How switching to AWS Graviton slashed our infrastructure bill by 35%

Image of the blog authorLewis MonteithLast updated: November 11, 2022

EngineeringTipsInfrastructure
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When we started our analytics company, we knew that closely monitoring and managing our infrastructure spending was going to be really important. The numbers started out small, but we’re now capturing, processing, and consuming a lot of data.

On a recent search for new cost-saving opportunities, we came across a straightforward but substantial win, so I thought I’d share what we did and how we did it.

Before I get into exactly what we did, here’s a quick overview of the relevant infrastructure:

Infrastructure overview

Squeaky runs entirely inside of AWS and we use as many hosted options as possible to make our infrastructure manageable for our small team. For this article, it’s worth noting:

  • All of our apps run in ECS on Fargate
  • We use ElastiCache for Redis
  • We use RDS for Postgres
  • We use an EC2 instance for our self managed ClickHouse database

These four things made up the majority of our infrastructure costs, with S3 and networking taking up the rest.

For the past year, Squeaky has been developed locally on M1 equipped MacBooks, with all runtimes and dependencies compatible with both arm64 and x86_64. We've never had any difficulties running the entire stack on ARM, so we decided to see if we could switch over to AWS Graviton to take advantage of their lower-cost ARM processors.

Updating the AWS managed services

The first thing we decided to update was the managed services, including ElastiCache and RDS, as they were the least risky. The process was very straightforward: a single line Terraform change, followed by a short wait for both services to reach their maintenance window.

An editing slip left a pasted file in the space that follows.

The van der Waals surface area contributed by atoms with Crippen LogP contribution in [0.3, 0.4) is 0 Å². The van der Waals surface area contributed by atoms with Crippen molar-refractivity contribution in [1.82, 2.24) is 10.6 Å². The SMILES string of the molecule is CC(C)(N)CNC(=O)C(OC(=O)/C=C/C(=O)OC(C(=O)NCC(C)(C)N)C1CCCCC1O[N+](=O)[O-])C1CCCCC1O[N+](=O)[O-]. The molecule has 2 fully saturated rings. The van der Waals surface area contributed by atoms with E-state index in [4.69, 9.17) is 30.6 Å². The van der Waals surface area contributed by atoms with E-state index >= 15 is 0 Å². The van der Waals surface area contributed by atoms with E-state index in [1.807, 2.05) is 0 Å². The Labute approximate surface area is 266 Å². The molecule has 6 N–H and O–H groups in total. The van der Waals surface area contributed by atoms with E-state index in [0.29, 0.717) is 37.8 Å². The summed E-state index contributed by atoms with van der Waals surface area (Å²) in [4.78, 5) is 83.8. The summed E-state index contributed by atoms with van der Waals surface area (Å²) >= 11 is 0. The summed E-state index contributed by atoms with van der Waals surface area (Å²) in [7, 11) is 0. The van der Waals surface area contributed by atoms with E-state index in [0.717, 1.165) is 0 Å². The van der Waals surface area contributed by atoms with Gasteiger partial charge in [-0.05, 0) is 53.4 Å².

Whilst we made sure to take snapshots beforehand, both services changed their underlying instances with no data loss and very with little downtime.

Updating our applications

We have been using Fargate to run our Dockerised apps in production for around a year now, as it allows us to quickly scale up and down depending on load. We’ve had a good experience with ECS and it’s been easier to maintain than alternatives such as Kubernetes.

We took the following steps to get our applications running on Graviton Fargate instances:

1. We wanted to change our CI/CD pipeline over to Graviton so that we could build for arm64 in a native environment, meaning we would not need to mess around with cross-architecture builds. As we use AWS Codebuild, it was a simple case of changing the instance type and image over.

- type  = LINUX_CONTAINER
+ type  = ARM_CONTAINER
- image = aws/codebuild/amazonlinux2-x86_64-standard:4.0
+ image = aws/codebuild/amazonlinux2-aarch64-standard:2.0

These were an in-place change, and all our history and logs remained.

2. Next up we changed the Dockerfile for each app so that they used an arm64 base image. We built the Docker images locally before continuing to check there were no issues.

- FROM node:18.12-alpine
+ FROM arm64v8/node:18.12-alpine

3. Thirdly, we disabled the auto deploy in our pipeline, and pushed up our changes so that we could build our new arm64 artefacts and push them to ECR.

4. Next, we made some changes in Terraform to tell our Fargate apps to use arm64 instead of x86_64. This was a simple case of telling Fargate which architecture to use within the Task Definition.

+ runtime_platform {
+    cpu_architecture = "ARM64"
+ }

We applied the change app-by-app and let them gradually blue/green deploy the new Graviton containers. For around 3 minutes, traffic was served by both arm64 and x86_64 apps while the old containers drained and the new ones deployed.

5. Lastly, we monitored the apps and waited for them to reach their steady states before reenabling the auto deployment.

For the most part, there were zero code changes required for our apps. We have several Node.js based containers that run Next.js applications, and these required zero changes. Likewise, our data ingest API is written in Go, which also didn’t need any changes.